2008 Joint Meeting of The Geological Society of America, Soil Science Society of America, American Society of Agronomy, Crop Science Society of America, Gulf Coast Association of Geological Societies with the Gulf Coast Section of SEPM

Paper No. 15
Presentation Time: 8:00 AM-4:45 PM

Phosphorus Dynamics in a Karstic Groundwater-Surface Water System in Western New York

LIBBY, Jill L.1, CARNEY, Heather1, DANILUK, Timothy L.2, NOLL, Mark R.1, RICHARDS, Paul L.1 and CRAFT, James H.3, (1)Department of the Earth Sciences, State University of New York College at Brockport, 350 New Campus Dr, Brockport, NY 14420, (2)Department of Earth Sciences, Syracuse University, Syracuse, NY 13244, (3)NYSDEC, 6274 E. Avon - Lima Rd, Avon, NY 14414, jlibb1@brockport.edu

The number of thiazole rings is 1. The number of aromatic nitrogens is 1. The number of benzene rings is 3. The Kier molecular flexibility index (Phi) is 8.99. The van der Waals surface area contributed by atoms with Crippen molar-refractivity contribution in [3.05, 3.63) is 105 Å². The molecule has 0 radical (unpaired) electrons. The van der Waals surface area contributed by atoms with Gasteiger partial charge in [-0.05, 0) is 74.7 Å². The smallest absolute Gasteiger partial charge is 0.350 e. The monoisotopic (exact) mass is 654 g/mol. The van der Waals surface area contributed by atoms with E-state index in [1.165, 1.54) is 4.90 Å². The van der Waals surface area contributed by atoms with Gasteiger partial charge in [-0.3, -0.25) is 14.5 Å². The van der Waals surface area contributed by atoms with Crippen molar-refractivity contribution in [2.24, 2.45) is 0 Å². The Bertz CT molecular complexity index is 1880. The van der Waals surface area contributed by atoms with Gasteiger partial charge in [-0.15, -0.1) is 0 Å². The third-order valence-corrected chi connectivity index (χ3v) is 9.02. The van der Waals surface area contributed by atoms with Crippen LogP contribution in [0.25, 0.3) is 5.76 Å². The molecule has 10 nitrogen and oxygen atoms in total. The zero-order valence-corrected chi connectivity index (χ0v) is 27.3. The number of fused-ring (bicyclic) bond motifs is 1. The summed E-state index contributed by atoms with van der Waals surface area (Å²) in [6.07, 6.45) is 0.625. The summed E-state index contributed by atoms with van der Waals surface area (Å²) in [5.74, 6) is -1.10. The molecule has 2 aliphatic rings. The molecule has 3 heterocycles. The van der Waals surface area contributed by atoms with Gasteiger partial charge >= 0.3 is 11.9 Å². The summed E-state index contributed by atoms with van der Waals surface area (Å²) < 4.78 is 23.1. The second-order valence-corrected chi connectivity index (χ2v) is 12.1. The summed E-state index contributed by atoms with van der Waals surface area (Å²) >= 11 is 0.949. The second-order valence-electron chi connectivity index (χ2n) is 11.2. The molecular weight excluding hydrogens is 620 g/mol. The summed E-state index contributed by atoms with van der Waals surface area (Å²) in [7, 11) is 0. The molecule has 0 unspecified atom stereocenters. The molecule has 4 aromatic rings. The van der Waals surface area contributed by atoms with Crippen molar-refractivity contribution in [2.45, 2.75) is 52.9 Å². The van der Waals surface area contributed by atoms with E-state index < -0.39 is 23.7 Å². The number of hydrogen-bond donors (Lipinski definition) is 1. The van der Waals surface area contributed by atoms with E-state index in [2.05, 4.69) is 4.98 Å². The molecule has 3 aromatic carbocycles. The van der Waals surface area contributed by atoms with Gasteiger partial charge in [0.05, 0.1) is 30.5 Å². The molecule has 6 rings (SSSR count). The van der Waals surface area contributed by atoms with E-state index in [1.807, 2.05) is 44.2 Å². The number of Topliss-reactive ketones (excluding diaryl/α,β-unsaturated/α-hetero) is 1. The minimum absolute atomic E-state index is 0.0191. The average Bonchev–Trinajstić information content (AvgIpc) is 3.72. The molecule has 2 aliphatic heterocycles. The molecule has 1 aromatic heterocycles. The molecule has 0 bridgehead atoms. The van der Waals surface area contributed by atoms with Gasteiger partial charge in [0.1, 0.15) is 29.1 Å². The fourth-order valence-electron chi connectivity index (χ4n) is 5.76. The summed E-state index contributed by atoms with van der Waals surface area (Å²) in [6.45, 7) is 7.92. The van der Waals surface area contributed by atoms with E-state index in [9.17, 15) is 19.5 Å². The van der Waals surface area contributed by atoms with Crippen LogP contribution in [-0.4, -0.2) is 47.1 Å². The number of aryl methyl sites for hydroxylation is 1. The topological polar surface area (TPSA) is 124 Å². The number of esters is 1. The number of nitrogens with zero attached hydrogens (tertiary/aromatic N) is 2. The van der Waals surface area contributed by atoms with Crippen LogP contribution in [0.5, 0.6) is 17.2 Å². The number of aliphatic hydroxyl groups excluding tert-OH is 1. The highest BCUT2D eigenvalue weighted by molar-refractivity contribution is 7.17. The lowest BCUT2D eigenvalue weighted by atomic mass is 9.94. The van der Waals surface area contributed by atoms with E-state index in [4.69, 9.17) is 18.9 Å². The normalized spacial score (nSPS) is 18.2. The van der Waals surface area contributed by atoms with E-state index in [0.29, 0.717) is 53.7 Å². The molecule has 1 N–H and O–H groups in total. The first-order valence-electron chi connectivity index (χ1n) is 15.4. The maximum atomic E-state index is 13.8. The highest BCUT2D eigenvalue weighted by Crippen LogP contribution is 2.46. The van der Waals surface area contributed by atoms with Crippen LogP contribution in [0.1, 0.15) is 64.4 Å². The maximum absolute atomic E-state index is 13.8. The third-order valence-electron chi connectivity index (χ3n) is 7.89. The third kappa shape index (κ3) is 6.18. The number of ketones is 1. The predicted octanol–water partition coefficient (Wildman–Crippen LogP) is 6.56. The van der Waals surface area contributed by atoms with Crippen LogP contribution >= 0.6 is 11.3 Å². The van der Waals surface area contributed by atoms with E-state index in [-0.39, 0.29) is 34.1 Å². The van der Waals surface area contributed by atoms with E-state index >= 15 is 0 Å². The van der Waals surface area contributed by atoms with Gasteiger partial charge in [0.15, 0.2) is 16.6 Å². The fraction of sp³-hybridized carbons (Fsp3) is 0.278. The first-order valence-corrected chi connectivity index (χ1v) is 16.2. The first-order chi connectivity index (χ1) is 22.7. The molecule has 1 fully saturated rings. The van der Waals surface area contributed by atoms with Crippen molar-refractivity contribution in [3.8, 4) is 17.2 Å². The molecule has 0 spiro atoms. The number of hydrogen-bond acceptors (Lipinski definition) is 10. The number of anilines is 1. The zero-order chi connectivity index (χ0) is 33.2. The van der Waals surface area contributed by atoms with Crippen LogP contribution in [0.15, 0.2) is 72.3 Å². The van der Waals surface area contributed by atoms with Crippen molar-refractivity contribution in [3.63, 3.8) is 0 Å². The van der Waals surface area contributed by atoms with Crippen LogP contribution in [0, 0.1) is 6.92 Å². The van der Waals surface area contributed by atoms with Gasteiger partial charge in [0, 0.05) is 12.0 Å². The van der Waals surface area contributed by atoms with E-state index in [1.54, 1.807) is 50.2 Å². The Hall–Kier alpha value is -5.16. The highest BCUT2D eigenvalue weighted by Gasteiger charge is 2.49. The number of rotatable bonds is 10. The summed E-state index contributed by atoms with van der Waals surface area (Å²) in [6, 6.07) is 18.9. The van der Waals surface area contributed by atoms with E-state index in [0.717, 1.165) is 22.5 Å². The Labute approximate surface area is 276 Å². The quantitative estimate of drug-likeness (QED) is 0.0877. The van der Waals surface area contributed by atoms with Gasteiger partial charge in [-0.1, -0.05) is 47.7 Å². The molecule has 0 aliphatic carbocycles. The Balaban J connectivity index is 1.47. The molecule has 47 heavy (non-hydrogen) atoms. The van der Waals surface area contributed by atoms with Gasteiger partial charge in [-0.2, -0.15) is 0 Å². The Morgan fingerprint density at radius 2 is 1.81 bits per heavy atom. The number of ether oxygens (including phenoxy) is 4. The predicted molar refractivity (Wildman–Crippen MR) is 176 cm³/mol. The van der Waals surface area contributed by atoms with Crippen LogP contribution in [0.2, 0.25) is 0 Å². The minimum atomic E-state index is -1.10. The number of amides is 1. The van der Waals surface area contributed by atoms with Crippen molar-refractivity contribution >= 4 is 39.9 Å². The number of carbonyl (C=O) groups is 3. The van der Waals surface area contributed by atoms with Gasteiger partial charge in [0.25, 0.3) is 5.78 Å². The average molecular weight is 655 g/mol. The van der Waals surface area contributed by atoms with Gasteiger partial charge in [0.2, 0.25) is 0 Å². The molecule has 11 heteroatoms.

The Onondaga limestone in parts of western New York forms a poorly developed karstic terrain with fracture-dominated flow. Much of the land use in the area within Livingston and Genesee Counties and surrounding Oatka Creek is dominated by agriculture. Oatka Creek has experienced degraded water quality conditions due to excess nutrients, in particular phosphorus. In this study, we investigate trends in total P (TP) concentrations within a reach of Oatka Creek and the shallow groundwater system. Water samples were collected along a reach of Oakta Creek, from shallow regional water wells and from fractures within the Onondaga formation exposed in a gorge within the stream reach studied. Results show an increase in TP concentrations moving downstream through the Oatka Creek reach with values ranging from approximately 250 ug/L to 320 ug/L. The maximum increase from the upstream to downstream sampling stations observed to date is 55 ug/L over the approximately 3.6 km reach of stream. Groundwater samples in the region taken from the Onondaga formation show a wide range of values from approximately 60 ug/L to over 350 ug/L TP. Similar to the groundwater samples as expected, samples from the exposed fractures show TP values with a range similar to groundwater samples, and often at a higher concentration that the upstream surface water samples. In particular, high TP values are often seen during and immediately following rain events. These data suggest that the karst topography and fracture dominated flow in the water table aquifer impact local stream water quality rapidly and with little natural attenuation of P.